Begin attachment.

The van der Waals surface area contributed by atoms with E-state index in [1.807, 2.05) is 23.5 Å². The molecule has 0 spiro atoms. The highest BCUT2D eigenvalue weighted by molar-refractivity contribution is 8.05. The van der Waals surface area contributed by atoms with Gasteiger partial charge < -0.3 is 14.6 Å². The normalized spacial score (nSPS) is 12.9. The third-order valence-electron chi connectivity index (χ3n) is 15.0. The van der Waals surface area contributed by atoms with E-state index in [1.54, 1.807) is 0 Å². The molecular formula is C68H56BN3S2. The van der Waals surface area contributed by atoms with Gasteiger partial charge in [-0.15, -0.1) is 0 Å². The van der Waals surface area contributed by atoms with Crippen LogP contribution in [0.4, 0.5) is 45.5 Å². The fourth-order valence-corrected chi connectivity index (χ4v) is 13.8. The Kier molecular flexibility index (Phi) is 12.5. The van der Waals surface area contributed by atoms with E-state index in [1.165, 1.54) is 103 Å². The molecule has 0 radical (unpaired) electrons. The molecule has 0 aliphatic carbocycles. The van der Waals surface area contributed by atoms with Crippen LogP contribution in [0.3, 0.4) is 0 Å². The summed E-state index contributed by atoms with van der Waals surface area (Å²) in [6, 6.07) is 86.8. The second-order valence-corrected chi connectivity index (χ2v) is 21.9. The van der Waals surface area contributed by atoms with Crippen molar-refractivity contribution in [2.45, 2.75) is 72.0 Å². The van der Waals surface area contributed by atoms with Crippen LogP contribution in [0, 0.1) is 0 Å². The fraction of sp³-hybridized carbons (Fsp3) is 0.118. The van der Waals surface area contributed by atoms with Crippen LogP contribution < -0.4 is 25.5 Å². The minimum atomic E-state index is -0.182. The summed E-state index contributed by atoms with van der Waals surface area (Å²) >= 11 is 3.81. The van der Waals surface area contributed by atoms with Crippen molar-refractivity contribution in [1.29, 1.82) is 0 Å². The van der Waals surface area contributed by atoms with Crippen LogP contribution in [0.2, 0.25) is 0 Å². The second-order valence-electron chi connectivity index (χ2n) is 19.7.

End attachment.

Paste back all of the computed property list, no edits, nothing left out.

The van der Waals surface area contributed by atoms with E-state index in [1.807, 2.05) is 23.5 Å². The molecule has 0 spiro atoms. The highest BCUT2D eigenvalue weighted by molar-refractivity contribution is 8.05. The van der Waals surface area contributed by atoms with Gasteiger partial charge < -0.3 is 14.6 Å². The normalized spacial score (nSPS) is 12.9. The third-order valence-electron chi connectivity index (χ3n) is 15.0. The van der Waals surface area contributed by atoms with E-state index in [1.54, 1.807) is 0 Å². The molecular formula is C68H56BN3S2. The van der Waals surface area contributed by atoms with Gasteiger partial charge in [-0.15, -0.1) is 0 Å². The van der Waals surface area contributed by atoms with Crippen LogP contribution in [0.4, 0.5) is 45.5 Å². The fourth-order valence-corrected chi connectivity index (χ4v) is 13.8. The Kier molecular flexibility index (Phi) is 12.5. The van der Waals surface area contributed by atoms with E-state index in [1.165, 1.54) is 103 Å². The molecule has 0 radical (unpaired) electrons. The molecule has 0 aliphatic carbocycles. The van der Waals surface area contributed by atoms with Crippen LogP contribution in [0.3, 0.4) is 0 Å². The summed E-state index contributed by atoms with van der Waals surface area (Å²) in [6, 6.07) is 86.8. The second-order valence-corrected chi connectivity index (χ2v) is 21.9. The van der Waals surface area contributed by atoms with Crippen molar-refractivity contribution in [2.45, 2.75) is 72.0 Å². The van der Waals surface area contributed by atoms with Crippen LogP contribution in [0, 0.1) is 0 Å². The fraction of sp³-hybridized carbons (Fsp3) is 0.118. The van der Waals surface area contributed by atoms with Crippen LogP contribution < -0.4 is 25.5 Å². The minimum atomic E-state index is -0.182. The summed E-state index contributed by atoms with van der Waals surface area (Å²) >= 11 is 3.81. The van der Waals surface area contributed by atoms with Crippen molar-refractivity contribution in [1.29, 1.82) is 0 Å². The van der Waals surface area contributed by atoms with Crippen LogP contribution in [0.2, 0.25) is 0 Å². The second-order valence-electron chi connectivity index (χ2n) is 19.7.